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Re: [sc-dev] Plugins...

I've had the unfortunate pleasure of doing bunch of universal binary porting so I'm pretty familiar with what needs to be done. If the code is X86 ready all you usually need to do is go into the XCode target and click on two check boxes for each arch. Supercollider, however, uses legacy targets (because of how the xcode projects were transitioned from older versions) so it isn't quite as simple. I've transitioned most of my copy of Supercollider over to using new style targets (except for the plugins), and have it building universally. I can put those changes online if anyone is interested.

You can still build universally without going through the hassle of changing things over to new style targets. On an intel mac set the C compiler flags (in the "GCC compiler settings" part of the target) to:
-DSC_DARWIN -arch i386 -arch ppc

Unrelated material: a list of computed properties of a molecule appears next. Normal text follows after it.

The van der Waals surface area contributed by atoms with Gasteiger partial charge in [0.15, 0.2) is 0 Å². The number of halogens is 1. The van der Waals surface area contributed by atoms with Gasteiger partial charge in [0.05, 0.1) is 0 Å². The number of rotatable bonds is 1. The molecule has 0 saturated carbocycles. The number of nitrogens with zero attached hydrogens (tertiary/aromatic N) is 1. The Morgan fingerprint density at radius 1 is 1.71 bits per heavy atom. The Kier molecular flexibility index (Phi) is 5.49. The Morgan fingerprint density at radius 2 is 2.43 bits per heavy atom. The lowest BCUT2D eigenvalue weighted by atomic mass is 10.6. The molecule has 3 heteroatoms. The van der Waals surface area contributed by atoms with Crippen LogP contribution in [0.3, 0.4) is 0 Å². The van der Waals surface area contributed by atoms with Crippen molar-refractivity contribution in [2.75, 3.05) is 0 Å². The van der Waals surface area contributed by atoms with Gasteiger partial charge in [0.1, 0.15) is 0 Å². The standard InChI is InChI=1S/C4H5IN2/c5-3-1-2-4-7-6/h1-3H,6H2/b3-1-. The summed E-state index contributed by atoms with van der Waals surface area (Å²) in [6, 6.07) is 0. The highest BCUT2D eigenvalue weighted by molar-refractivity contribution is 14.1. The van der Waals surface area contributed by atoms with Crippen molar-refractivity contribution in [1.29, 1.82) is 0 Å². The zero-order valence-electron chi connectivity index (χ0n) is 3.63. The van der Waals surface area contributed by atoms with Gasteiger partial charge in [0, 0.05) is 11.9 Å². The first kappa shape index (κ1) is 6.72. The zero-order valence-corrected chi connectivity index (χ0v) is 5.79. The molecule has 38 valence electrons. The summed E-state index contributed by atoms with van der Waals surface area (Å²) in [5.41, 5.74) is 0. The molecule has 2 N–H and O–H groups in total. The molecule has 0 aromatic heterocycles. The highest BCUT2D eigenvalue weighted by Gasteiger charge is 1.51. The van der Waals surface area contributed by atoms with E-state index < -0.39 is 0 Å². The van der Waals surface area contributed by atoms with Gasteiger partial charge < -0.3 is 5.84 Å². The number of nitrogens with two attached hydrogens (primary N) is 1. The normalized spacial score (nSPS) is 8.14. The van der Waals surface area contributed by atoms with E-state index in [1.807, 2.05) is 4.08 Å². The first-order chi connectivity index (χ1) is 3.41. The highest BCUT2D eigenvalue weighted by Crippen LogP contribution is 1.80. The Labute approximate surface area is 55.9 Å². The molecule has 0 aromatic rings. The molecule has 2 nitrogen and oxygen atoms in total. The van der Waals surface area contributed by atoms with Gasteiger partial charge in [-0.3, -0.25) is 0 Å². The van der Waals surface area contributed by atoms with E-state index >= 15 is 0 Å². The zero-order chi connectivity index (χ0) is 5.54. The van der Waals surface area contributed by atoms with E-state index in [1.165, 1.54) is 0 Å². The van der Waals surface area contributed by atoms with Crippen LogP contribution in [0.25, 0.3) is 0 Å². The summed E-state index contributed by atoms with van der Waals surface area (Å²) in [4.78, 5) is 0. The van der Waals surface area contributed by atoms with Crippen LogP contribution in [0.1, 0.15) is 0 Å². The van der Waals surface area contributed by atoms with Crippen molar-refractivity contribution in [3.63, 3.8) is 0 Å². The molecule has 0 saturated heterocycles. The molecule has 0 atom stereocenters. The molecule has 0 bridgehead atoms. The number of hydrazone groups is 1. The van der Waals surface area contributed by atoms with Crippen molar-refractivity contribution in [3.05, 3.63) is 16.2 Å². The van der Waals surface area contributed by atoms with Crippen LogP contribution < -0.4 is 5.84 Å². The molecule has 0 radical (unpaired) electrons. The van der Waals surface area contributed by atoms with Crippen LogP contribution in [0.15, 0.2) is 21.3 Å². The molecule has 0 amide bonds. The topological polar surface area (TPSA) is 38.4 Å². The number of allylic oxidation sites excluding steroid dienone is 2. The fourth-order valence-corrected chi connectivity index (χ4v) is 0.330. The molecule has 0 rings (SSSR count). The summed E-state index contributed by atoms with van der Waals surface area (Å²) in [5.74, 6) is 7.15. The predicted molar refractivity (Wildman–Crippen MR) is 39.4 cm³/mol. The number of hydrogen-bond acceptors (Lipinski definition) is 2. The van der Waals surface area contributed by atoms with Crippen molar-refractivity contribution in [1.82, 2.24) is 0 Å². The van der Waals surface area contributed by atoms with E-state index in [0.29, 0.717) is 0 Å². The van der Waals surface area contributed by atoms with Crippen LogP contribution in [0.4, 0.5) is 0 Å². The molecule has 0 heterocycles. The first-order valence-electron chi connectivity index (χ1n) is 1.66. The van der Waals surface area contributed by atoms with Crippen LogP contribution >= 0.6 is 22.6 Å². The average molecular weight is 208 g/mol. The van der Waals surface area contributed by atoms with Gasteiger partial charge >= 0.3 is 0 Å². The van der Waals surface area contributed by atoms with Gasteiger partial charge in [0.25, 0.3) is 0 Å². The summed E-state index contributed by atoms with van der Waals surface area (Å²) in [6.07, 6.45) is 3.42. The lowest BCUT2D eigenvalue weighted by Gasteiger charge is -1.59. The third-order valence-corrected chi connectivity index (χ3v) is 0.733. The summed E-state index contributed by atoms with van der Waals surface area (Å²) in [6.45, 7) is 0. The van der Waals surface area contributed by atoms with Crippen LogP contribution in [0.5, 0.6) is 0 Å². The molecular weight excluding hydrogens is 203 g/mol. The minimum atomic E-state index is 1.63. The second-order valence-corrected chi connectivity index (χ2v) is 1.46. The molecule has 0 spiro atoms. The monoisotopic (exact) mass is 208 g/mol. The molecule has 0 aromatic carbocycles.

On a PPC mac you have link with universal frameworks, so the flags are:
-DSC_DARWIN -isysroot /Developer/SDKs/MacOSX10.4u.sdk -arch i386 - arch ppc

Building libraries like libfftw is similarly easy a lot of the time. Apple has a good page about this here: http://developer.apple.com/documentation/Porting/Conceptual/ PortingUnix/compiling/chapter_4_section_3.html


On Nov 15, 2006, at 8:28 AM, Scott Wilson wrote:

AFAIK, that shouldn't be necessary. You should be able to compile for both architectures on either. The issue is getting the right libraries, and configuration, no?


On 15 Nov 2006, at 14:34, Joshua Parmenter wrote:

The problem is that, the way I learned how to do it from David at Wesleyan, involves combining a PPC and a Intel build at the command line with lipo. So, whoever is building them needs access to a PPC and an Intel machine. I'll do a helpfile, but the first step would have to be get a PPC machine. Step 2, get an Intel machine.

What I haven't done is spent some time looking at the UB projects David built. I know he said it was a pain to get the UB to build for the plug-ins in the first place. I'll see if I can figure it out for the extension libraries.